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Meghan Markle and Prince Harry will launch their own awards rivaling the Queen’s gongs

Meghan Markle and Prince Harry are set to launch a set of awards to rival the Queen’s honours list.

The Duke and Duchess of Sussex – who currently reside in an £11million mansion in California – will award individuals, charities and companies they feel champion their favourite causes.

The awards will run alongside the Queen’s own gongs – which include Knighthoods, CBEs, OBEs and MBEs.

Meghan and Harry’s awards will focus specifically on stand-out players in particular fields, court documents seen by The Sun have revealed.

Meghan Markle and Prince Harry (pictured) are set to launch a set of awards to rival the Queen’s honours list

The awards will run alongside the Queen's own gongs - which include Knighthoods, CBEs, OBEs and MBEs

The awards will run alongside the Queen’s own gongs – which include Knighthoods, CBEs, OBEs and MBEs

The Queen knighted Captain Sir Thomas Moore in the grounds of Windsor Castle in July this year

The Queen knighted Captain Sir Thomas Moore in the grounds of Windsor Castle in July this year

These will include: ‘Charitable service, education, science, literature, racial justice, gender equity, environmental stewardship, youth empowerment, health and mental health.’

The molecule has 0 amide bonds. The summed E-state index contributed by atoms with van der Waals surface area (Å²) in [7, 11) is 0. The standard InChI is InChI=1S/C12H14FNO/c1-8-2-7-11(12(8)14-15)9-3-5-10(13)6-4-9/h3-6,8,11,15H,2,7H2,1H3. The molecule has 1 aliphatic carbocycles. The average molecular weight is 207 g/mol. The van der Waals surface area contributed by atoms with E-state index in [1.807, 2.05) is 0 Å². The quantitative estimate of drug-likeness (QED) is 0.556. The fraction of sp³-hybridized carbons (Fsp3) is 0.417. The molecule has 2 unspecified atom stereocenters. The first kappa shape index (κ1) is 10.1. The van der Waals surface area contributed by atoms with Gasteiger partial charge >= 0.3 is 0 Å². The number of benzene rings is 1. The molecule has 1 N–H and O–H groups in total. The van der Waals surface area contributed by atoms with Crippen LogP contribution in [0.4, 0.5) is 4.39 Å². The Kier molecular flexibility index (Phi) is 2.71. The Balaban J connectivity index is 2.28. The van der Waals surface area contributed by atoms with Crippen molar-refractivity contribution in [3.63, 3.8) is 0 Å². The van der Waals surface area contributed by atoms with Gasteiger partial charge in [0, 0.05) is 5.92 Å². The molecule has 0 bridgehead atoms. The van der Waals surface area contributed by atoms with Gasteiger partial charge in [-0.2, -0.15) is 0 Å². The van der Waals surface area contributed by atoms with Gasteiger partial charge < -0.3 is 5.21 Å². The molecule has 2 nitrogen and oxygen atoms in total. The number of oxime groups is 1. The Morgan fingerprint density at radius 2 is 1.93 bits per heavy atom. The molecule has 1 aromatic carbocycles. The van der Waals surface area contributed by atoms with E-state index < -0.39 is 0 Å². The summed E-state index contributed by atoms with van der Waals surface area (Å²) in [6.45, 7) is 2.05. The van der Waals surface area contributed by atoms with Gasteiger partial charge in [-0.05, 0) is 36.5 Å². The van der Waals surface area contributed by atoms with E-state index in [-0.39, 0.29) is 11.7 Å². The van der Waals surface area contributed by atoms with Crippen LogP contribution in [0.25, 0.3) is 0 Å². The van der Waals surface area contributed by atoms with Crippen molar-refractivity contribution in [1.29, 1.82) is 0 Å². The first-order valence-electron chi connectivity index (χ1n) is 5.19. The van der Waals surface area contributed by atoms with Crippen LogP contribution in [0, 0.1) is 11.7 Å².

The awards scheme will be run by Duke and Duchess’s Archewell foundation – which they first tried to trademark back in March. 

What are the Queen’s honours and how are they different?

Those who gain titles are decided by honours committees made up of senior civil servants and people independent of the Government.

Some have turned down their award from the Queen for political reasons. 

The two most-senior gongs are the Companion of Honour and Knighthoods or Damehoods.

The former is awarded for ‘major contribution to the arts, science, medicine, or government lasting over a long period of time’, the UK Government’s website states.

Knighthoods or Damehoods are given to those who have made a ‘major contribution in any activity’. This is more often than not at a national level.  

The Commander of the Order of the British Empire – or CBE is given to people who play a prominent role nationally or a leading role regionally.

CBEs can also be awarded for people who excel in one particular field. 

The OBE – the Order of the British Empire – recognises outstanding contributions at a local level. 

It can also include people whose roles in one field are so important they become known for them nationally.

An MBE – the Member of the Order of the British Empire – focuses on community contributions which have long-lasting and significant effects and are inspirational to others. 

Some have turned down their award from the Queen for political reasons. 

When poet Benjamin Zephaniah was offered an OBE in 2003 he declined it, condemning the award as a ‘legacy of colonialism’.

Zephaniah, who has Barbadian and Jamaican heritage, said at the time that the word ‘Empire’ ‘reminds me of slavery, it reminds of thousands of years of brutality, it reminds me of how my foremothers were raped and my forefathers brutalised…

‘Benjamin Zephaniah OBE – no way, Mr Blair, no way Mrs Queen. I am profoundly anti-empire.’